I woke up this past Tuesday morning to a too-bright-too-close sky; pale-yellow, opaque, equally begging for and denying sun break. No distinguishable clouds--just a blanket of sick-yellow--cloaking my apartment’s view of mountains, winding streets, train tracks, and industrial eyesores.
Grotesque and beautiful and speaking, the sky bore a message, and I was its awe-struck audience.
This alarmingly bright ceiling-cloud was actually smoke. It had carried over from the 5 million acre Western wildfires scorching Washington, Oregon, California, and displacing hundreds of thousands; its color had changed on its way here to Charlottesville-- no longer haunting hues of orange or red, but still, a harrowing symbol of the ravaged earth it leaves behind.
Grotesque and beautiful and speaking, the sky bore a message, and I was its awe-struck audience:
“Look westward at my trail:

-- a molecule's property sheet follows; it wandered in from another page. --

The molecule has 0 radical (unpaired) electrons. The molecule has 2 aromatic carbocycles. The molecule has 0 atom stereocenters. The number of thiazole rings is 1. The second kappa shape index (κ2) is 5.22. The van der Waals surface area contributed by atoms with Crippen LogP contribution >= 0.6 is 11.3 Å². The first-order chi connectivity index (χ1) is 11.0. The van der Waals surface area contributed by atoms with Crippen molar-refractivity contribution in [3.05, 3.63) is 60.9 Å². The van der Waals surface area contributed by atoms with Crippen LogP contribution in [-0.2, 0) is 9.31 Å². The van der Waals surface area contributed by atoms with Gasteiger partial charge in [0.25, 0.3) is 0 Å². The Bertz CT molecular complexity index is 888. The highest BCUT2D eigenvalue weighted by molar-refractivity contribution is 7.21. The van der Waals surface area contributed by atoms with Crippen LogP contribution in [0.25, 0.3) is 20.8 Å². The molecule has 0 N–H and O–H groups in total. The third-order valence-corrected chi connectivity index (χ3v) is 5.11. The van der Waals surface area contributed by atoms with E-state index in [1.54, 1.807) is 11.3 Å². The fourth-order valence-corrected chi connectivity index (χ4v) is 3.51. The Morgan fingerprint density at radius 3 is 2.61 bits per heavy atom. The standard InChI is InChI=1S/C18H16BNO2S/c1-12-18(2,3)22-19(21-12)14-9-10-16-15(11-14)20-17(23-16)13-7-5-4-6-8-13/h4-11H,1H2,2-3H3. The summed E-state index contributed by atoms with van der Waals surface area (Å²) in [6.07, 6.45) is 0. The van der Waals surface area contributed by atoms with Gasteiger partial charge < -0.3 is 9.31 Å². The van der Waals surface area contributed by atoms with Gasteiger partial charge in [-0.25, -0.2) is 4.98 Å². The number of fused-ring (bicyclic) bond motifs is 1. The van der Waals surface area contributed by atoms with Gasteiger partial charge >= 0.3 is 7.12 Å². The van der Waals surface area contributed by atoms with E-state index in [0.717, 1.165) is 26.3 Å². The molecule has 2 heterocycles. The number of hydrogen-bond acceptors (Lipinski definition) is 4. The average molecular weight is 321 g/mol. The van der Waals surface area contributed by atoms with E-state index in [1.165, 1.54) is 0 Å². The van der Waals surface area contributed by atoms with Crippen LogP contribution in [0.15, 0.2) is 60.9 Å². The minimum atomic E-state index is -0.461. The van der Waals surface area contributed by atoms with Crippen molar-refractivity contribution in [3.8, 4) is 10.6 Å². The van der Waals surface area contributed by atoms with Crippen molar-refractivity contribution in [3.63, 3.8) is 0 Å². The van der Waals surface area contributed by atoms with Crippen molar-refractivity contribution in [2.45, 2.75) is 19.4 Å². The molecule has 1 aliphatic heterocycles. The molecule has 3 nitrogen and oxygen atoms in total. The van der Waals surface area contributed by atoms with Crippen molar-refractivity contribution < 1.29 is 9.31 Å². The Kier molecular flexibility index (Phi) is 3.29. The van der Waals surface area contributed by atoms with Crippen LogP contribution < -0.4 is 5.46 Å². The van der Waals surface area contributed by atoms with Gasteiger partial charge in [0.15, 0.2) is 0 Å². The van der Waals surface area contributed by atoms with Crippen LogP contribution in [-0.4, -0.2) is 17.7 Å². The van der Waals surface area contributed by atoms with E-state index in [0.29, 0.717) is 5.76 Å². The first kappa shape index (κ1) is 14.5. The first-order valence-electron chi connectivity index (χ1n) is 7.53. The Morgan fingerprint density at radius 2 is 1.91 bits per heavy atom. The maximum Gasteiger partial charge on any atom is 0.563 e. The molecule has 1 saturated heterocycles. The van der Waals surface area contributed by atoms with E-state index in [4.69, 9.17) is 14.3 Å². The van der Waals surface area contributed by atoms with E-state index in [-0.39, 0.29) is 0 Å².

See the hell that sends me,
Burnt yellow pine and California buckeye that deliver me,
The world ablaze that I have scorched and parted--
To meet you,
What does one say back? Perhaps that all anything does anymore is burn...
There is horror in looking out at a talking sky -- one that should be blue or gray or navy or black, (or if none of these colors, at least translucent) to see eerie, omnipresent orange; to see hellish red; to see nothing and everything at once, and to wonder if the taproots of those burnt woods are still intact below.
What does one say back?
Perhaps that all anything does anymore is burn; ceilings of smoke sit squarely atop our heads; walls of haze conceal hands previously meant for holding.
Perhaps, also, that all we do is lie under weighted worlds, weighted skies, weighted blankets, shrouded from one another yet wholly invoking rain or mist or some offering from the true-clouds above the smoke one: something to quell these burning trees and to salve our blistered skin and swollen minds.
My rebuttal to that smothering yellow voice is this:
Find me here, blazing sky--
find my taproot exposed and singed,
awaiting true-clouds and salvation.
Find the hands hidden by smoke walls.
They, too, branch from blistered taproots:
hurt but still intact,
Daring you to
See us, too.